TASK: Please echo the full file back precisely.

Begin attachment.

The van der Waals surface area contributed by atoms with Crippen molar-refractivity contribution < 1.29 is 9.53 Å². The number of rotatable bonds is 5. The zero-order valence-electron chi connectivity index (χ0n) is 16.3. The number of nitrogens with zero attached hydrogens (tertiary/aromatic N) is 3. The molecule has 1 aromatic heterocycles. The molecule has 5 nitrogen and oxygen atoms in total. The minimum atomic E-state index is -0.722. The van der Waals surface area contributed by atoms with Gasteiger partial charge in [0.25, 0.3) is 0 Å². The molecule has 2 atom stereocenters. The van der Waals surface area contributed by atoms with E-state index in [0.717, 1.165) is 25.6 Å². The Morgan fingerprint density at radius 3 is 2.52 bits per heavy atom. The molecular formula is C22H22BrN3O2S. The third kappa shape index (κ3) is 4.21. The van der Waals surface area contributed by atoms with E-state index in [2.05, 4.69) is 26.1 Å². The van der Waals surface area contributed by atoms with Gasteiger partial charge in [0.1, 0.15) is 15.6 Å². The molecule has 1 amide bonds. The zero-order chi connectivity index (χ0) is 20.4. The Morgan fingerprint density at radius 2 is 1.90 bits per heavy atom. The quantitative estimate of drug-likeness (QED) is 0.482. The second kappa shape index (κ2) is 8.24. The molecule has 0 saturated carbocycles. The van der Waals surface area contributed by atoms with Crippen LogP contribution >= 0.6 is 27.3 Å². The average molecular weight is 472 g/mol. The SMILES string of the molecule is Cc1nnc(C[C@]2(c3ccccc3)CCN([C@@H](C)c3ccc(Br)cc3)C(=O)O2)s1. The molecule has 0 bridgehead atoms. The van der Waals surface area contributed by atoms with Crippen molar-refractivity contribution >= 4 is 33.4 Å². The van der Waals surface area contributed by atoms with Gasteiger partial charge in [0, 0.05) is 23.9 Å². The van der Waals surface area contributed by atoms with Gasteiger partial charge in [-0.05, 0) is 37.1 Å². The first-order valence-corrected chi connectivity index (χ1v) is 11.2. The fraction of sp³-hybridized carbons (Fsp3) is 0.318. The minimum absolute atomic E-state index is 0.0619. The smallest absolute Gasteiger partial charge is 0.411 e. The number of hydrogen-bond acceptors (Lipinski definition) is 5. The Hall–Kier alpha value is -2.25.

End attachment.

The van der Waals surface area contributed by atoms with Crippen molar-refractivity contribution < 1.29 is 9.53 Å². The number of rotatable bonds is 5. The zero-order valence-electron chi connectivity index (χ0n) is 16.3. The number of nitrogens with zero attached hydrogens (tertiary/aromatic N) is 3. The molecule has 1 aromatic heterocycles. The molecule has 5 nitrogen and oxygen atoms in total. The minimum atomic E-state index is -0.722. The van der Waals surface area contributed by atoms with Gasteiger partial charge in [0.25, 0.3) is 0 Å². The molecule has 2 atom stereocenters. The van der Waals surface area contributed by atoms with E-state index in [0.717, 1.165) is 25.6 Å². The Morgan fingerprint density at radius 3 is 2.52 bits per heavy atom. The molecular formula is C22H22BrN3O2S. The third kappa shape index (κ3) is 4.21. The van der Waals surface area contributed by atoms with E-state index in [2.05, 4.69) is 26.1 Å². The van der Waals surface area contributed by atoms with Gasteiger partial charge in [0.1, 0.15) is 15.6 Å². The molecule has 1 amide bonds. The zero-order chi connectivity index (χ0) is 20.4. The Morgan fingerprint density at radius 2 is 1.90 bits per heavy atom. The quantitative estimate of drug-likeness (QED) is 0.482. The second kappa shape index (κ2) is 8.24. The molecule has 0 saturated carbocycles. The van der Waals surface area contributed by atoms with Crippen LogP contribution >= 0.6 is 27.3 Å². The average molecular weight is 472 g/mol. The SMILES string of the molecule is Cc1nnc(C[C@]2(c3ccccc3)CCN([C@@H](C)c3ccc(Br)cc3)C(=O)O2)s1. The molecule has 0 bridgehead atoms. The van der Waals surface area contributed by atoms with Crippen molar-refractivity contribution >= 4 is 33.4 Å². The van der Waals surface area contributed by atoms with Gasteiger partial charge in [0, 0.05) is 23.9 Å². The van der Waals surface area contributed by atoms with Gasteiger partial charge in [-0.05, 0) is 37.1 Å². The first-order valence-corrected chi connectivity index (χ1v) is 11.2. The fraction of sp³-hybridized carbons (Fsp3) is 0.318. The minimum absolute atomic E-state index is 0.0619. The smallest absolute Gasteiger partial charge is 0.411 e. The number of hydrogen-bond acceptors (Lipinski definition) is 5. The Hall–Kier alpha value is -2.25.